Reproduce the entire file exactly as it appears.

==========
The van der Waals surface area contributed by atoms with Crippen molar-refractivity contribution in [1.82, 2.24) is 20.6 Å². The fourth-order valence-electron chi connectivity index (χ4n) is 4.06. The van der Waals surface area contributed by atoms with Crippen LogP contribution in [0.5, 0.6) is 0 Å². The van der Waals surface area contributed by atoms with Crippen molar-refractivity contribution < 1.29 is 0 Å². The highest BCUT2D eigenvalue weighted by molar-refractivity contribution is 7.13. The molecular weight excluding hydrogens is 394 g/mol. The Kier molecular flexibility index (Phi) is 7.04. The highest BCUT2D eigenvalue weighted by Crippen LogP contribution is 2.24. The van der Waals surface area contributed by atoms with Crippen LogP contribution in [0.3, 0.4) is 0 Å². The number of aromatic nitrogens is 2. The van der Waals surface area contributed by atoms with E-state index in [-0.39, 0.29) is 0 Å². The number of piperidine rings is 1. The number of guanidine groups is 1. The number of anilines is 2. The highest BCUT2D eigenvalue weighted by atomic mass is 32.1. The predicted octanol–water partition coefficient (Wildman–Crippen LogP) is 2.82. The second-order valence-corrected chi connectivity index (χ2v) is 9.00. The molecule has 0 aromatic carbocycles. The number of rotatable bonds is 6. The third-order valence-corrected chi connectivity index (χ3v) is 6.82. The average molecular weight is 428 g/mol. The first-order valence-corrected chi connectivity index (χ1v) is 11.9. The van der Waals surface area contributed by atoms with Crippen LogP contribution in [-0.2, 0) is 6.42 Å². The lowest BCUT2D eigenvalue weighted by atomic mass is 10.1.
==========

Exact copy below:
The van der Waals surface area contributed by atoms with Crippen molar-refractivity contribution in [1.82, 2.24) is 20.6 Å². The fourth-order valence-electron chi connectivity index (χ4n) is 4.06. The van der Waals surface area contributed by atoms with Crippen LogP contribution in [0.5, 0.6) is 0 Å². The van der Waals surface area contributed by atoms with Crippen molar-refractivity contribution < 1.29 is 0 Å². The highest BCUT2D eigenvalue weighted by molar-refractivity contribution is 7.13. The molecular weight excluding hydrogens is 394 g/mol. The Kier molecular flexibility index (Phi) is 7.04. The highest BCUT2D eigenvalue weighted by Crippen LogP contribution is 2.24. The van der Waals surface area contributed by atoms with Crippen LogP contribution in [0.3, 0.4) is 0 Å². The number of aromatic nitrogens is 2. The van der Waals surface area contributed by atoms with E-state index in [-0.39, 0.29) is 0 Å². The number of piperidine rings is 1. The number of guanidine groups is 1. The number of anilines is 2. The highest BCUT2D eigenvalue weighted by atomic mass is 32.1. The predicted octanol–water partition coefficient (Wildman–Crippen LogP) is 2.82. The second-order valence-corrected chi connectivity index (χ2v) is 9.00. The molecule has 0 aromatic carbocycles. The number of rotatable bonds is 6. The third-order valence-corrected chi connectivity index (χ3v) is 6.82. The average molecular weight is 428 g/mol. The first-order valence-corrected chi connectivity index (χ1v) is 11.9. The van der Waals surface area contributed by atoms with Crippen LogP contribution in [-0.2, 0) is 6.42 Å². The lowest BCUT2D eigenvalue weighted by atomic mass is 10.1.